US4276243 *Apr 4, 1980Jun 30, 1981Western Electric Company, Inc.Vapor delivery control system and method
US4419302 *Sep 26, 1980Dec 6, 1983Matsushita Electric Industrial Company, LimitedSteam generator
US4461735 *Jul 30, 1982Jul 24, 1984Minnesota Mining And Manufacturing CompanyHumidifier with water overflow relief mechanism
US4500480 *Nov 7, 1983Feb 19, 1985Respiratory Care, Inc.Pediatric cartridge humidifier
US5543166 *May 20, 1994Aug 6, 1996M V Research & DevelopmentCooking method and appliance
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Classifications
U.S. Classification261/128, 392/391, 261/DIG.340, 126/113, 261/139, 261/130, 261/142, 261/72.1, 392/387, 261/70, 236/44.00R, 159/32, 261/131, 159/47.1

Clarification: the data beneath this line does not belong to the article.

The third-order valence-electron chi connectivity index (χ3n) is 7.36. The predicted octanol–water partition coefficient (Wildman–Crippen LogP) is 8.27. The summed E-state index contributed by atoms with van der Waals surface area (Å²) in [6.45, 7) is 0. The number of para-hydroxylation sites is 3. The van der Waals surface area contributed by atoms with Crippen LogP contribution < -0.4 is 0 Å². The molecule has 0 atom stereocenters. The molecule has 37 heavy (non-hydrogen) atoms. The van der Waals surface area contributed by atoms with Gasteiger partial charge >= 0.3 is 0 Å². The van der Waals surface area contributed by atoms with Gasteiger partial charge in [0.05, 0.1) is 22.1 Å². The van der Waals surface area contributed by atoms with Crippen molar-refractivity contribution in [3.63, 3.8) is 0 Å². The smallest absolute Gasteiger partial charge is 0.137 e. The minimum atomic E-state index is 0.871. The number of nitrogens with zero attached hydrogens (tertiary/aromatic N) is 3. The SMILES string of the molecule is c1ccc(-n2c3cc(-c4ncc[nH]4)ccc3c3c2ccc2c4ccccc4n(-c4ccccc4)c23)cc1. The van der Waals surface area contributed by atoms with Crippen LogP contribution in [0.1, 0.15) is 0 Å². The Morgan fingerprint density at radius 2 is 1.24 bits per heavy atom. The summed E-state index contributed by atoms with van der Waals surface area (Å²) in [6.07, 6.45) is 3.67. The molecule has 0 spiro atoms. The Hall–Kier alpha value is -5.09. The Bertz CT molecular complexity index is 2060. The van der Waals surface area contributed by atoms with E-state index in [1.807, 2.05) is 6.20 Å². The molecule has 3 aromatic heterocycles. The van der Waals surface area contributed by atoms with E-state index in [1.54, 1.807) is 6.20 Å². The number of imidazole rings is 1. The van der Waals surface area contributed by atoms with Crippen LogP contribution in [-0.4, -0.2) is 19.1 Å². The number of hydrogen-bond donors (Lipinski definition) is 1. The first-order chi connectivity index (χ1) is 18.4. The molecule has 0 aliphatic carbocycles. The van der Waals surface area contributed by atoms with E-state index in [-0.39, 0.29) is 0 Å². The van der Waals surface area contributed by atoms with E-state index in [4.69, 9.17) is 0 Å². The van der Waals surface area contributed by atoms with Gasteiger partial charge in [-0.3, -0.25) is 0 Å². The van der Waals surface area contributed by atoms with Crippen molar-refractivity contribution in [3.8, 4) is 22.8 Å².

International ClassificationF24F6/02, F24F3/14
Cooperative ClassificationF24F3/14, Y10S261/34, F24F6/02
European ClassificationF24F6/02, F24F3/14
Legal Events
DateCodeEventDescription
Jun 11, 1984ASAssignment
Owner name: ADAMS MANUFACTURING COMPANY, 9790 MIDWEST AVE., GA
Free format text: ASSIGNMENT OF ASSIGNORS INTEREST.;ASSIGNOR:HUMID-AIRE CORPORATION, A CORP. OF IL.;REEL/FRAME:004270/0616
Effective date: 19840515